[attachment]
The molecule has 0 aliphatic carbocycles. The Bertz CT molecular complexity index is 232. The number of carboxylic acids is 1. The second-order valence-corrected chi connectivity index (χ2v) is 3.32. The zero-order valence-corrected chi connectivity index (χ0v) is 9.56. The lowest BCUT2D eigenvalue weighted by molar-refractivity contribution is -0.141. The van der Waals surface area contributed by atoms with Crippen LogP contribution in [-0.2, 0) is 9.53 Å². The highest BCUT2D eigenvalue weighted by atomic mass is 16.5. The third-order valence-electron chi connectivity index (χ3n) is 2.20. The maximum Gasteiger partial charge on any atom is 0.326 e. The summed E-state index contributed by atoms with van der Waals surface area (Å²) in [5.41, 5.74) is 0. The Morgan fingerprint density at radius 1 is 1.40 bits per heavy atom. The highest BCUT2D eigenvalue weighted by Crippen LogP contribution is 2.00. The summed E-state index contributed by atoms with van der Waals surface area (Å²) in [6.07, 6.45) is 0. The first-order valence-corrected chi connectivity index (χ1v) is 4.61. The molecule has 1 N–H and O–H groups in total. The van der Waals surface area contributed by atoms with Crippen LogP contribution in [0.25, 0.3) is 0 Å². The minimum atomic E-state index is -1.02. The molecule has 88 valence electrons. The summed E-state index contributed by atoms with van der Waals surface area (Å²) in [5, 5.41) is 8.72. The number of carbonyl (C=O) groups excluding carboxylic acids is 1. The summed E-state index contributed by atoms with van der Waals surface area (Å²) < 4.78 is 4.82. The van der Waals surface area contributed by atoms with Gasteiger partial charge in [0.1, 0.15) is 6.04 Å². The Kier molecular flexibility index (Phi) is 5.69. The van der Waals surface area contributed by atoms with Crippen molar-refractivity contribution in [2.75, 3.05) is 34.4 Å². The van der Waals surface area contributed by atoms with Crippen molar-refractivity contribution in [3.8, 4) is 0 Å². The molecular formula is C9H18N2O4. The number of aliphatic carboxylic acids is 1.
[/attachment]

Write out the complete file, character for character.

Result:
The molecule has 0 aliphatic carbocycles. The Bertz CT molecular complexity index is 232. The number of carboxylic acids is 1. The second-order valence-corrected chi connectivity index (χ2v) is 3.32. The zero-order valence-corrected chi connectivity index (χ0v) is 9.56. The lowest BCUT2D eigenvalue weighted by molar-refractivity contribution is -0.141. The van der Waals surface area contributed by atoms with Crippen LogP contribution in [-0.2, 0) is 9.53 Å². The highest BCUT2D eigenvalue weighted by atomic mass is 16.5. The third-order valence-electron chi connectivity index (χ3n) is 2.20. The maximum Gasteiger partial charge on any atom is 0.326 e. The summed E-state index contributed by atoms with van der Waals surface area (Å²) in [5.41, 5.74) is 0. The Morgan fingerprint density at radius 1 is 1.40 bits per heavy atom. The highest BCUT2D eigenvalue weighted by Crippen LogP contribution is 2.00. The summed E-state index contributed by atoms with van der Waals surface area (Å²) in [6.07, 6.45) is 0. The first-order valence-corrected chi connectivity index (χ1v) is 4.61. The molecule has 1 N–H and O–H groups in total. The van der Waals surface area contributed by atoms with Crippen LogP contribution in [0.25, 0.3) is 0 Å². The minimum atomic E-state index is -1.02. The molecule has 88 valence electrons. The summed E-state index contributed by atoms with van der Waals surface area (Å²) in [5, 5.41) is 8.72. The number of carbonyl (C=O) groups excluding carboxylic acids is 1. The summed E-state index contributed by atoms with van der Waals surface area (Å²) < 4.78 is 4.82. The van der Waals surface area contributed by atoms with Gasteiger partial charge in [0.1, 0.15) is 6.04 Å². The Kier molecular flexibility index (Phi) is 5.69. The van der Waals surface area contributed by atoms with Crippen molar-refractivity contribution in [2.75, 3.05) is 34.4 Å². The van der Waals surface area contributed by atoms with Crippen molar-refractivity contribution in [3.8, 4) is 0 Å². The molecular formula is C9H18N2O4. The number of aliphatic carboxylic acids is 1.